This month’s case is by David R Bell PhD, co-author of Medical Physiology: Principles for Clinical Medicine, 3e (ISBN: 9781451110395) For more information, or to purchase your copy, visit: http://tiny.cc/Rhoades4e, with 15% off using the discount code: MEDUCATION. The case below is followed by a quiz question, allowing you a choice of diagnoses. Select the one letter section that best describes the patient’s condition. The Case A 28-year old woman has an unremarkable pregnancy through her first 28 weeks of gestation, with normal weight gain and no serious complications. She has no previous history of diabetes, hypertension of other systemic disease before or during her current pregnancy. During her 30-week checkup, her blood pressure measures 128/85, and she complains about feeling slightly more “bloated” than usual with swelling in her legs that seems to get more uncomfortable as the day goes on. Her obsterician recommends that she get more bed rest, stay off her feet as much as possible and return for evaluation in one week. At the one-week follow-up, the patient presents with noticable”puffiness” in her face, and a blood pressure of 145/95. She complains she has been developing headaches, sporadic blurred vision, right-sided discomfort and some shortness of breath. She has gained more than 10 lb (4.5kg) in the past week. A urinalysis on the patient revelas no glucose but a 3+ reading for protein. Her obstetrician decides to admit her immediately to a local tertiary care hospital for further evaluation. Over the next 24 hours, the patient’s urine output is recorded as 500mL and contains 6.8 grams of protein. Her plasma albumin level is 3.1 g/dl, hemacrit 48%, indirect bilirubin 1.5mg/dl and blood platelets=77000/uL, respectively. Her blood pressure is now 190/100. It is decided to try to deliver the foetus. The expelled placenta is small and shows signs of widespread ischmic damage. Within a week of delivery, the mother’s blood pressure returns to normal, and her oedema subsides. One month later, the mother shows no ill effects of thos later-term syndrome. Question What is the clinical diagnosis of this patient’s condition and its underlying pathophysiology? A. Gestational Hypertension B. Preeclampsia C. Gestational Diabetes D. Compression of the Inferior Vena Cava Answer The correct answer is "B. Preeclampsia". The patient’s symptoms and laboratory findings are consistent with a diagnosis of Preeclampsia, which is a condition occurring in some pregnancies that causes life-threatening organ and whole body regulatory malfunctions. The patient’s negative urine glucose is inconsistent with gestational diabetes. Gestational hypertension or vena caval compression cannot explain all of the patient findings. The patient has three major abnormal findings- generalised oedema, hypertension and proteinuria which are all common in preeclampsia. Although sequalae of a normal pregnancy can include water and salt retention, bloating, modest hypertension and leg swelling (secondary to capillary fluid loss from increased lower limb capillary hydrostatic pressure due to compression of the inferior vena cava by the growing foetus/uterus), oedema in the head and upper extremities, a rapid 10 pound weight gain and shortness of breath suggests a generalized and serious oedematous state. The patient did not have hypertension before or within 20 weeks gestation (primary hypertension) and did not develop hypertension after the 20th week of pregnancy with no other abnormal findings (gestational hypertension). Hypertension with proteinuria occurring beyond the 20th week of pregnancy however is a hallmark of preeclampsia. In addition, the patient has hemolysis (elevated bilirubin and LDH levels), elevated liver enzyme levels and thrombocytopenia. This is called the HELLP syndrome (HELLP = Hemolysis, Elevated Liver enzymes and Low Platelets.), and is considered evidence of serious patient deterioration in preeclampsia. A urine output of 500 ml in 24 hours is 1/2 to 1/4 of normal output in a hydrated female and indicates renal insufficiency. Protein should never be found in the urine and indicates loss of capillaries integrity in glomeruli which normally are not permeable to proteins. The patient has substantial 24 urine protein loss and hypoalbuminemia. However, generally plasma albumin levels must drop below 2.5 gm/dl to decrease plasma oncotic pressure enough to cause general oedema. The patient’s total urinary protein loss was insufficient in this regard. Capillary hyperpermeability occurs with preeclampsia and, along with hypertension, could facilitate capillary water efflux and generalized oedema. However myogenic constriction of pre-capillary arterioles could reduce the effect of high blood pressure on capillary water efflux. An early increase in hematocrit in this patient suggests hemoconcentration which could be caused by capillary fluid loss but the patient’s value of 48 is unremarkable and of little diagnostic value because increased hematocrit occurs in both preeclampsia and normal pregnancy. PGI2, PGE2 and NO, produced during normal pregnancy, cause vasorelaxation and luminal expansion of uterine arteries, which supports placental blood flow and development. Current theory suggests that over production of endothelin, thromboxane and oxygen radicals in preeclampsia antagonize vasorelaxation while stimulating platelet aggregation, microthrombi formation and endothelial destruction. These could cause oedema, hypertension, renal/hepatic deterioration and placental ischemia with release of vasotoxic factors. The patient’s right-sided pain is consistent with liver pathology (secondary to hepatic DIC or oedematous distention). Severe hypertension in preeclampsia can lead to maternal end organ damage, stroke, and death. Oedematous distension of the liver can cause hepatic rupture and internal hemorrhagic shock. Having this patient carry the baby to term markedly risks the life of the mother and is not considered current acceptable clinical practice. Delivery of the foetus and termination of the pregnancy is the only certain way to end preeclampsia. Read more This case is by David R Bell PhD, co-author of Medical Physiology: Principles for Clinical Medicine, 3e (ISBN: 9781451110395) For more information, or to purchase your copy, visit: http://tiny.cc/Rhoades4e. Save 15% (and get free P&P) on this, and a whole host of other LWW titles at (lww.co.uk)[http://lww.co.uk] when you use the code MEDUCATION when you check out! About LWW/ Wolters Kluwer Health Lippincott Williams and Wilkins (LWW) is a leading publisher of high-quality content for students and practitioners in medical and related fields. Their text and review products, eBooks, mobile apps and online solutions support students, educators, and instiutions throughout the professional’s career. LWW are proud to partner with Meducation.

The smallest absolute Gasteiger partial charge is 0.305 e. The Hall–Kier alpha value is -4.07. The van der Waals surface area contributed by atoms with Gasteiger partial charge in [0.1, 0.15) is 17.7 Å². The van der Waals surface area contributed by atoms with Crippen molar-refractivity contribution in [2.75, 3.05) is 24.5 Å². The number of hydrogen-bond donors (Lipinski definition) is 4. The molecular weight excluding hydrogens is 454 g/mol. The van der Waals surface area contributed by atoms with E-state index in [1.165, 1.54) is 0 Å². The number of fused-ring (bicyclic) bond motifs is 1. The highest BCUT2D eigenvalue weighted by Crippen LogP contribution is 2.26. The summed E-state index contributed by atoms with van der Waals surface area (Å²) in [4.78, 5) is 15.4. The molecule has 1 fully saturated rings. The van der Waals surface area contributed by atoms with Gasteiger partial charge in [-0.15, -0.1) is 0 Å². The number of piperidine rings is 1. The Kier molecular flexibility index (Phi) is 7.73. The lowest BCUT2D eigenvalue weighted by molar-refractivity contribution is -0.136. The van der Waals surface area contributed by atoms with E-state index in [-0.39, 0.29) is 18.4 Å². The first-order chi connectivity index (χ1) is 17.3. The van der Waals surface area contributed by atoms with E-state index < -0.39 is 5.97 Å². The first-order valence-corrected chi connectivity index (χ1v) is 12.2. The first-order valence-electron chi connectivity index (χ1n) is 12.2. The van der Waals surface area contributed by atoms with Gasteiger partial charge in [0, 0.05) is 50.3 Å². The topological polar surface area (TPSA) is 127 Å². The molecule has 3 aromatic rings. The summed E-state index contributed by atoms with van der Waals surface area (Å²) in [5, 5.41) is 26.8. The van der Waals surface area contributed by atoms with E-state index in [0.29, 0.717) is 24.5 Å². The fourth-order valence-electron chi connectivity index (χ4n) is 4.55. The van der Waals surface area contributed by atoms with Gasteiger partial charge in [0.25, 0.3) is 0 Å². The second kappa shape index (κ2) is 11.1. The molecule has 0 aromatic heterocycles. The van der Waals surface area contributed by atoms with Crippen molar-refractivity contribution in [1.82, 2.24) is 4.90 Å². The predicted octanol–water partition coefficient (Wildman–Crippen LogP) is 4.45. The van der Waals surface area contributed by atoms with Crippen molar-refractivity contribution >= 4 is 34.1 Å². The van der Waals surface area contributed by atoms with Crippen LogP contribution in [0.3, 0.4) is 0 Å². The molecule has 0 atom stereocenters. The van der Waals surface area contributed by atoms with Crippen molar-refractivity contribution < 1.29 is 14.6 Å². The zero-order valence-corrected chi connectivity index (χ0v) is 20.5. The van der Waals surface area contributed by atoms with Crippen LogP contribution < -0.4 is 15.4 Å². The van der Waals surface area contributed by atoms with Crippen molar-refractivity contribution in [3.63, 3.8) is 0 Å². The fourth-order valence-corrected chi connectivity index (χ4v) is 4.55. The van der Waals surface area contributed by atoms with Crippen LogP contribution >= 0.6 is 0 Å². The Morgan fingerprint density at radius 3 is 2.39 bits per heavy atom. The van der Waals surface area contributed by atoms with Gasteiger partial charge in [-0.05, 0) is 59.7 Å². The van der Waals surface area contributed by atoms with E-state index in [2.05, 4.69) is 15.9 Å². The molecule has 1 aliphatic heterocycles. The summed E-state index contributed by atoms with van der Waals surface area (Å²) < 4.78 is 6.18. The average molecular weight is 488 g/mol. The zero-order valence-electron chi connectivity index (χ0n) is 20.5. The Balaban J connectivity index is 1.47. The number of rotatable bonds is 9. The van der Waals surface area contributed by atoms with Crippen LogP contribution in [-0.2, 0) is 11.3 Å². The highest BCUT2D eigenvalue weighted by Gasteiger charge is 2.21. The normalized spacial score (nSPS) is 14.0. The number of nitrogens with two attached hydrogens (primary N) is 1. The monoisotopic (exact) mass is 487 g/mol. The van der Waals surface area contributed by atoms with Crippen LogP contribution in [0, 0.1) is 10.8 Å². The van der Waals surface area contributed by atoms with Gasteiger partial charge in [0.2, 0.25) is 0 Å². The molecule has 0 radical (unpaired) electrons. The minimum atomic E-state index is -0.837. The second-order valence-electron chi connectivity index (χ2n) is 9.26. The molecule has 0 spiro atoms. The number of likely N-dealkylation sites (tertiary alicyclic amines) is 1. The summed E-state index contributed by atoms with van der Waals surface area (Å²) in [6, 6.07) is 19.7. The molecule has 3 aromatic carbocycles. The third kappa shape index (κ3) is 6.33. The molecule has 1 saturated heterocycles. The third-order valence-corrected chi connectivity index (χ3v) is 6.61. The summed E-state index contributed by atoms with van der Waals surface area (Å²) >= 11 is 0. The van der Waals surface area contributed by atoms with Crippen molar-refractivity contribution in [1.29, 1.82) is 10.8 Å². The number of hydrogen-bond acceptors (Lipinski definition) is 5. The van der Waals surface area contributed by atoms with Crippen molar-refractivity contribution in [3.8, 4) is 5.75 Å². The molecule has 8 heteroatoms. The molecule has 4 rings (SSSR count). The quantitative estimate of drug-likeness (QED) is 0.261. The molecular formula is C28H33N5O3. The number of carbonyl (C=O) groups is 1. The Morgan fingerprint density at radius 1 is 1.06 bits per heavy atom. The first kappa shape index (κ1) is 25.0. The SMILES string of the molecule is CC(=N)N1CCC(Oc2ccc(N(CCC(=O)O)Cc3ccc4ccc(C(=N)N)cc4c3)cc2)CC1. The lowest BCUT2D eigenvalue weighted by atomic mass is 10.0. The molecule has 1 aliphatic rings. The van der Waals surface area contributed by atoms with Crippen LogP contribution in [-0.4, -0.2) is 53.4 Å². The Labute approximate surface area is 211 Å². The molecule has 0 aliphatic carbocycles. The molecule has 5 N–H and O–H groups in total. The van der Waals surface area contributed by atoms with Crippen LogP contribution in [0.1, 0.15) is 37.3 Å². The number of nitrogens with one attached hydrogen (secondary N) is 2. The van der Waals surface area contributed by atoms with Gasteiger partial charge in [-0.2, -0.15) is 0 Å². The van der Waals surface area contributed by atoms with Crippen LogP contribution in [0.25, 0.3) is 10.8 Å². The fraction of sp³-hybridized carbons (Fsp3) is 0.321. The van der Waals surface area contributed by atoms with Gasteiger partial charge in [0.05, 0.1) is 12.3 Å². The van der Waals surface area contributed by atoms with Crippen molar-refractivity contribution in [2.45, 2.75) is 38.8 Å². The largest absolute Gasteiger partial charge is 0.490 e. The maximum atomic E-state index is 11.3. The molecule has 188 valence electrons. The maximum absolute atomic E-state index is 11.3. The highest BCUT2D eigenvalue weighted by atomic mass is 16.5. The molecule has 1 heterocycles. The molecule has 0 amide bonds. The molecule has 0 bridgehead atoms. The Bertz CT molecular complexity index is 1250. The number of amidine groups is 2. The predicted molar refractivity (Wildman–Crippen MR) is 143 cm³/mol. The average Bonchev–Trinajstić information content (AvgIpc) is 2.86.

Lippincott Williams & Wilkins